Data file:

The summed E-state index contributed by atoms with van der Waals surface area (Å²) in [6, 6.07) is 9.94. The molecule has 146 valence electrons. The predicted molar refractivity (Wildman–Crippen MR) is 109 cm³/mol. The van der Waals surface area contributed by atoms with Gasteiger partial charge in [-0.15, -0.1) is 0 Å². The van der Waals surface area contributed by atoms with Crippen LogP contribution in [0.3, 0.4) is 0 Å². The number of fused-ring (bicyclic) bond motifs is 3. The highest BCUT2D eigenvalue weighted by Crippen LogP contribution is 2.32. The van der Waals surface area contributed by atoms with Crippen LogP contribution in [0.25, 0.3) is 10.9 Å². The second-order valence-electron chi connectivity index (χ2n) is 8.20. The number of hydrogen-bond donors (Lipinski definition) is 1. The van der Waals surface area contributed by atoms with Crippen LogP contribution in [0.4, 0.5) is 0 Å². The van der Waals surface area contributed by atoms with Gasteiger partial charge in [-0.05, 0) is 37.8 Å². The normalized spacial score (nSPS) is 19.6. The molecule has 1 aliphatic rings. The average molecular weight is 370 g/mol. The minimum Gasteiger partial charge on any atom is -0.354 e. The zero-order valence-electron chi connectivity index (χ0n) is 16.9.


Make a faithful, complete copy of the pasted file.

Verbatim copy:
The summed E-state index contributed by atoms with van der Waals surface area (Å²) in [6, 6.07) is 9.94. The molecule has 146 valence electrons. The predicted molar refractivity (Wildman–Crippen MR) is 109 cm³/mol. The van der Waals surface area contributed by atoms with Gasteiger partial charge in [-0.15, -0.1) is 0 Å². The van der Waals surface area contributed by atoms with Crippen LogP contribution in [0.3, 0.4) is 0 Å². The number of fused-ring (bicyclic) bond motifs is 3. The highest BCUT2D eigenvalue weighted by Crippen LogP contribution is 2.32. The van der Waals surface area contributed by atoms with Crippen LogP contribution in [0.25, 0.3) is 10.9 Å². The second-order valence-electron chi connectivity index (χ2n) is 8.20. The number of hydrogen-bond donors (Lipinski definition) is 1. The van der Waals surface area contributed by atoms with Crippen LogP contribution in [0.4, 0.5) is 0 Å². The van der Waals surface area contributed by atoms with Gasteiger partial charge in [-0.05, 0) is 37.8 Å². The normalized spacial score (nSPS) is 19.6. The molecule has 1 aliphatic rings. The average molecular weight is 370 g/mol. The minimum Gasteiger partial charge on any atom is -0.354 e. The zero-order valence-electron chi connectivity index (χ0n) is 16.9.